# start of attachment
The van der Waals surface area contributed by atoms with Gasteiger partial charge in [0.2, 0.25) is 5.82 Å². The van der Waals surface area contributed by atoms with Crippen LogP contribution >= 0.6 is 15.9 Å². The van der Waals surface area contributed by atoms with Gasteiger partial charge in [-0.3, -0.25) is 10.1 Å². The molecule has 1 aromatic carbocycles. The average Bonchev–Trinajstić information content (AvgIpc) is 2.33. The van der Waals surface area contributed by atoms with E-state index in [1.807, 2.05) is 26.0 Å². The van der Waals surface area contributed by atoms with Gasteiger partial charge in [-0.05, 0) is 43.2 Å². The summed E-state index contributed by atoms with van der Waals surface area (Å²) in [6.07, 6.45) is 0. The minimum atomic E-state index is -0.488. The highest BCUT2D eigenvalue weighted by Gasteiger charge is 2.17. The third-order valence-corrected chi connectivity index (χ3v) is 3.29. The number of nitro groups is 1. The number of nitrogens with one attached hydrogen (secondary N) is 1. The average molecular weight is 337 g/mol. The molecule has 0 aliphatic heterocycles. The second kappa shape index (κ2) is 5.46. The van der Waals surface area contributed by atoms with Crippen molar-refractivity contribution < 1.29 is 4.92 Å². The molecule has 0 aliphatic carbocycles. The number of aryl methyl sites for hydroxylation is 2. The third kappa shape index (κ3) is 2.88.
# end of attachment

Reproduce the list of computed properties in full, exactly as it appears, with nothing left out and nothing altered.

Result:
The van der Waals surface area contributed by atoms with Gasteiger partial charge in [0.2, 0.25) is 5.82 Å². The van der Waals surface area contributed by atoms with Crippen LogP contribution >= 0.6 is 15.9 Å². The van der Waals surface area contributed by atoms with Gasteiger partial charge in [-0.3, -0.25) is 10.1 Å². The molecule has 1 aromatic carbocycles. The average Bonchev–Trinajstić information content (AvgIpc) is 2.33. The van der Waals surface area contributed by atoms with E-state index in [1.807, 2.05) is 26.0 Å². The van der Waals surface area contributed by atoms with Gasteiger partial charge in [-0.05, 0) is 43.2 Å². The summed E-state index contributed by atoms with van der Waals surface area (Å²) in [6.07, 6.45) is 0. The minimum atomic E-state index is -0.488. The highest BCUT2D eigenvalue weighted by Gasteiger charge is 2.17. The third-order valence-corrected chi connectivity index (χ3v) is 3.29. The number of nitro groups is 1. The number of nitrogens with one attached hydrogen (secondary N) is 1. The average molecular weight is 337 g/mol. The molecule has 0 aliphatic heterocycles. The second kappa shape index (κ2) is 5.46. The van der Waals surface area contributed by atoms with Crippen molar-refractivity contribution < 1.29 is 4.92 Å². The molecule has 0 aliphatic carbocycles. The number of aryl methyl sites for hydroxylation is 2. The third kappa shape index (κ3) is 2.88.